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Homicide suspect faces extortion charges

by on March 26, 2014 11:00 AM

SALTSBURG — A Saltsburg man awaiting trial on homicide charges from the Dec. 31 slaying of a Tunnelton gun shop owner now faces additional accusations that he extorted more than $146,000 from the victim over the past year.

State police charged Jack Edmundson Jr., 43, on Tuesday with demanding the money from Frank Petro by claiming to be an undercover police officer investigating the sale of illegal lottery tickets, and promising to keep Petro from being charged in exchange for the cash.

In a lengthy criminal complaint filed this morning in Blairsville district court, Trooper Jason Morgan outlined a pattern of luxurious spending and gambling funded in part by Edmundson’s own participation in the underground lottery ticket scheme.

The lottery operation was called a “brown bag ticket” because winnings were delivered in cash in brown bags, according to the complaint.

Edmundson contacted Frank Petro’s brother, William Petro, in early October, saying he was investigating for the state police and attorney general, and said if Frank Petro quit selling brown bag tickets, the investigation “would all go away.”

When the three men met later at the parking lot of the Saltsburg fire station, Edmundson showed Frank Petro the kind of tickets he was selling, flashed a set of handcuffs on his waistband, and said he could arrest Petro at that moment.

William Petro told investigators that his brother agreed to stop selling tickets, turn in the supply of unsold tickets, and give Edmundson all but 10 percent of a $47,000 prize Petro had just won in the lottery.

Edmundson later met Petro at Frank’s Gun and Taxidermy Shop in Tunnelton and collected $42,000 from the winning ticket and $20,000 that Petro’s wife, Janet, also had won in the lottery, according to the complaint.

Edmundson’s sister, Janelle Hood, of Blairsville, and Kelly Corridoni, who employed Edmundson in 2012 at the funeral home she operates in Avonmore, told police Edmundson had been selling illegal lottery tickets, Morgan reported.

Frank Petro’s son, Bill Petro, told investigators that his father had told him about Edmundson and that Frank Petro believed Edmundson was an officer. Bill Petro said his father told him that Edmundson confiscated money from him and promised to give him a receipt, and that his father had met with Edmundson at the gun shop as late as Dec. 26 to talk about getting the receipt.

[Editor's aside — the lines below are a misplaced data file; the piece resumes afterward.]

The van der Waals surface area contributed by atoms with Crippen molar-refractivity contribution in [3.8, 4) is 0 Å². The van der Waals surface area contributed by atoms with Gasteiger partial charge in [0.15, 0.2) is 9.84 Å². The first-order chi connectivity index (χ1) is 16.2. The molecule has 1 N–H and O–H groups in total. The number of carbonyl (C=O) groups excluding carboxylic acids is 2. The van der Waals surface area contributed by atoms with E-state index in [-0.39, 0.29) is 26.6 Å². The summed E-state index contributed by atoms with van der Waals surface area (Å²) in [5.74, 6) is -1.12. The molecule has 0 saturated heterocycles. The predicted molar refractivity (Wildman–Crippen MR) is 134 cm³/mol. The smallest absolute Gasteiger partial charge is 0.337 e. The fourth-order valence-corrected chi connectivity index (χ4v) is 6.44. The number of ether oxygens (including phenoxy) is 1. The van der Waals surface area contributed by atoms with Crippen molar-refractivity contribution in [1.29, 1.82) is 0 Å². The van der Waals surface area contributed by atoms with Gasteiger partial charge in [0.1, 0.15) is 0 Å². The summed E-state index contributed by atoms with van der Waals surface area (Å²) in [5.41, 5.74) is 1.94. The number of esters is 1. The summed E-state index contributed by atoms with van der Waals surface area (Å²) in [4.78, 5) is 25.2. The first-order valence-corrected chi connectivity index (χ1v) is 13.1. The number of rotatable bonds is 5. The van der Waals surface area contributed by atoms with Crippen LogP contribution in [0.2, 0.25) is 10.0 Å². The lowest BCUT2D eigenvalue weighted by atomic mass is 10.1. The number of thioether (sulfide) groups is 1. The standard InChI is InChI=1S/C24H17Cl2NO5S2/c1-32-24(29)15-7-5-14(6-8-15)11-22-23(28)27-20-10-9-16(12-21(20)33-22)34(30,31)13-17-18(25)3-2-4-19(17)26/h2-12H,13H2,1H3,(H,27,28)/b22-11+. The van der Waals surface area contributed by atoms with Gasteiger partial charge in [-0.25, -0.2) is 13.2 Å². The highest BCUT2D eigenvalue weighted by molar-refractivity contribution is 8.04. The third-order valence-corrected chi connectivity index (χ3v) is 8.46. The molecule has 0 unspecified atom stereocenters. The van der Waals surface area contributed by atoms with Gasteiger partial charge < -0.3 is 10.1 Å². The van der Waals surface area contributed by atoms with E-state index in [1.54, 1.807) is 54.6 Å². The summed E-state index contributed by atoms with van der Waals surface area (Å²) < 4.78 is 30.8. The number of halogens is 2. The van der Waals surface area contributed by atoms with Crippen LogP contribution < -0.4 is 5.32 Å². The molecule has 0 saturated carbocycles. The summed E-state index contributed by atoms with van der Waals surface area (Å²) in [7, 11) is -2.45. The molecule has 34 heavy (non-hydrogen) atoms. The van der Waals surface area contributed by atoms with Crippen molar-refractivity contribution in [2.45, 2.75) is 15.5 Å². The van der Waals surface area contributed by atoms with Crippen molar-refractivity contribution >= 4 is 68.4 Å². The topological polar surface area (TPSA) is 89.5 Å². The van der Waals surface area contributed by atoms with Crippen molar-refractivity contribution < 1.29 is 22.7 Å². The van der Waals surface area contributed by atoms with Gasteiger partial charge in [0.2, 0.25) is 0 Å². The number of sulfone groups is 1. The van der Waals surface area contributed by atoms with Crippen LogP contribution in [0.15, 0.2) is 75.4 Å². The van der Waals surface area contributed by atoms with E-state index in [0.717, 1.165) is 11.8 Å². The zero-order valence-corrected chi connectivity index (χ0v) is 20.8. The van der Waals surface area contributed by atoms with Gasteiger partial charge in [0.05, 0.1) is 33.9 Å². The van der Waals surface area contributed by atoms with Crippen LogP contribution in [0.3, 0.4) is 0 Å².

Janet Petro told investigators that her husband also told her about being pressured by Edmundson, but that on Nov. 22, they saw a TV news report of Edmundson’s arrest on charges of impersonating a police officer.

Troopers allege that Edmundson chased two teenage boys who had thrown corn at his car on Route 286, told them he was a police officer, then handcuffed and detained one of the youths.

“Frank became agitated that Edmundson was not a real cop and had extorted money off him based upon that belief,” Morgan wrote in the complaint.

Petro then contacted an attorney who was representing Edmundson in the impersonation case and talked about options for recourse, according to the complaint.

Morgan charges that the developments led to Petro’s murder.

“This act of taking money and the manner in which it was taken, caused Petro great concern, which led to Petro contacting an attorney,” Morgan said. “This act then caused alarm to Edmundson which resulted in Edmundson revisiting Petro at the shop on multiple occasions, subsequently shooting him on Dec. 31, 2013.”

In the complaint, one of two filed today against Edmundson, police charged him with operating a corrupt organization, theft, receiving stolen property, knowledge of property being proceeds of illegal activity, all felonies, and misdemeanor counts of dealing in unlawful lottery tickets and impersonating a public servant.

A second complaint charged Edmundson with felony counts of burglary, criminal trespass, theft and receiving stolen property, alleging that he broke into the residence of John Maguire at 800 Market St., Saltsburg, on Dec. 28, and stole $12,619 worth of collectable coins, $1,818 of stamps and $3,260 worth of jewelry.

Chauncey Ross is the Gazette’s fixture at Indiana Area and Homer-Center school board meetings, has been seen with pen and notepad in area police stations and courts, and is something of an Open Records Act and Sunshine Law advocate. He also manages the Gazette’s websites and answers your questions about them.
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